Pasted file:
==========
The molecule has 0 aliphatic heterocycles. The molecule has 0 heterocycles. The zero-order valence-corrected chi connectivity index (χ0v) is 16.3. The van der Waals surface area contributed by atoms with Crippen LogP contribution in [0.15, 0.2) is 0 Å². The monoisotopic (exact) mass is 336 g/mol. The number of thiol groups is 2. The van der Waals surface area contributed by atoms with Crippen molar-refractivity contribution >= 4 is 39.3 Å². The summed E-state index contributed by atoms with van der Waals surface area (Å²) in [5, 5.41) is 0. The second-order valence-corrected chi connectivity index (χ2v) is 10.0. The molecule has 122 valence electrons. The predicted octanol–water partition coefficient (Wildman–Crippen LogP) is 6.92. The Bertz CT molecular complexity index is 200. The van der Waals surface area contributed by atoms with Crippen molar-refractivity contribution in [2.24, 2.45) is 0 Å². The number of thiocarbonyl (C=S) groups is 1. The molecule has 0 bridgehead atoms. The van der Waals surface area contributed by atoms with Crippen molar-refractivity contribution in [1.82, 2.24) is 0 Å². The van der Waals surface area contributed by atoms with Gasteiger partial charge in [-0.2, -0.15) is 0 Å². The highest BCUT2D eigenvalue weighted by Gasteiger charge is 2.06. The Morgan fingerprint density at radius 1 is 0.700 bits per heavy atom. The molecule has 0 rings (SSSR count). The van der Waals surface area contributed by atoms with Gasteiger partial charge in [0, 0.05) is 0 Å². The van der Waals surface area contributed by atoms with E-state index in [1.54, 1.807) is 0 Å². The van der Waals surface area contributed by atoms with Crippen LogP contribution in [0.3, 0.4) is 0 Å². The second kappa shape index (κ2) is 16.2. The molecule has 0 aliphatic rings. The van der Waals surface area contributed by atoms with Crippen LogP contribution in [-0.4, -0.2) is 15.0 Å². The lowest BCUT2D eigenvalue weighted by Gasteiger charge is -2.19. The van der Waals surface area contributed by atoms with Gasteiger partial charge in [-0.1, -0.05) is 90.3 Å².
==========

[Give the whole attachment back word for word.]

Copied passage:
The molecule has 0 aliphatic heterocycles. The molecule has 0 heterocycles. The zero-order valence-corrected chi connectivity index (χ0v) is 16.3. The van der Waals surface area contributed by atoms with Crippen LogP contribution in [0.15, 0.2) is 0 Å². The monoisotopic (exact) mass is 336 g/mol. The number of thiol groups is 2. The van der Waals surface area contributed by atoms with Crippen molar-refractivity contribution >= 4 is 39.3 Å². The summed E-state index contributed by atoms with van der Waals surface area (Å²) in [5, 5.41) is 0. The second-order valence-corrected chi connectivity index (χ2v) is 10.0. The molecule has 122 valence electrons. The predicted octanol–water partition coefficient (Wildman–Crippen LogP) is 6.92. The Bertz CT molecular complexity index is 200. The van der Waals surface area contributed by atoms with Crippen molar-refractivity contribution in [2.24, 2.45) is 0 Å². The number of thiocarbonyl (C=S) groups is 1. The molecule has 0 bridgehead atoms. The van der Waals surface area contributed by atoms with Crippen molar-refractivity contribution in [1.82, 2.24) is 0 Å². The van der Waals surface area contributed by atoms with Gasteiger partial charge in [-0.2, -0.15) is 0 Å². The highest BCUT2D eigenvalue weighted by Gasteiger charge is 2.06. The Morgan fingerprint density at radius 1 is 0.700 bits per heavy atom. The molecule has 0 rings (SSSR count). The van der Waals surface area contributed by atoms with Gasteiger partial charge in [0, 0.05) is 0 Å². The van der Waals surface area contributed by atoms with E-state index in [1.54, 1.807) is 0 Å². The van der Waals surface area contributed by atoms with Crippen LogP contribution in [0.3, 0.4) is 0 Å². The second kappa shape index (κ2) is 16.2. The molecule has 0 aliphatic rings. The van der Waals surface area contributed by atoms with Crippen LogP contribution in [-0.4, -0.2) is 15.0 Å². The lowest BCUT2D eigenvalue weighted by Gasteiger charge is -2.19. The van der Waals surface area contributed by atoms with Gasteiger partial charge in [-0.1, -0.05) is 90.3 Å².